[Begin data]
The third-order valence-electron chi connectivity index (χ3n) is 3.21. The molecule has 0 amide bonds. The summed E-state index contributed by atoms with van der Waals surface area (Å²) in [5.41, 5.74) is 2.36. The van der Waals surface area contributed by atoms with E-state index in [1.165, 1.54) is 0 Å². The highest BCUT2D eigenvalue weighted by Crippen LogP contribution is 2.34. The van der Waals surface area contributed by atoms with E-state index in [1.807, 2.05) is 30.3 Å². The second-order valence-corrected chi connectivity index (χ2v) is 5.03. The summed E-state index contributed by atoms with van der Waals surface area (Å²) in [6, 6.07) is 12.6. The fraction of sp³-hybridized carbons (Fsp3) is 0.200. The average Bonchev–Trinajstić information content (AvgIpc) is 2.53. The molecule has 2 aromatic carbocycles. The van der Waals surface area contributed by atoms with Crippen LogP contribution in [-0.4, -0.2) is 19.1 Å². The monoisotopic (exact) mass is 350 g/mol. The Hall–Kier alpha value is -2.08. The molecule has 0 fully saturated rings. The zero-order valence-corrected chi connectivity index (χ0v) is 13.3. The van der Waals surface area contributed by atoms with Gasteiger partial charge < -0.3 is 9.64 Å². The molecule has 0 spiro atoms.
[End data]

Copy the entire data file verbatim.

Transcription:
The third-order valence-electron chi connectivity index (χ3n) is 3.21. The molecule has 0 amide bonds. The summed E-state index contributed by atoms with van der Waals surface area (Å²) in [5.41, 5.74) is 2.36. The van der Waals surface area contributed by atoms with E-state index in [1.165, 1.54) is 0 Å². The highest BCUT2D eigenvalue weighted by Crippen LogP contribution is 2.34. The van der Waals surface area contributed by atoms with E-state index in [1.807, 2.05) is 30.3 Å². The second-order valence-corrected chi connectivity index (χ2v) is 5.03. The summed E-state index contributed by atoms with van der Waals surface area (Å²) in [6, 6.07) is 12.6. The fraction of sp³-hybridized carbons (Fsp3) is 0.200. The average Bonchev–Trinajstić information content (AvgIpc) is 2.53. The molecule has 2 aromatic carbocycles. The van der Waals surface area contributed by atoms with Crippen LogP contribution in [-0.4, -0.2) is 19.1 Å². The monoisotopic (exact) mass is 350 g/mol. The Hall–Kier alpha value is -2.08. The molecule has 0 fully saturated rings. The zero-order valence-corrected chi connectivity index (χ0v) is 13.3. The van der Waals surface area contributed by atoms with Gasteiger partial charge < -0.3 is 9.64 Å². The molecule has 0 spiro atoms.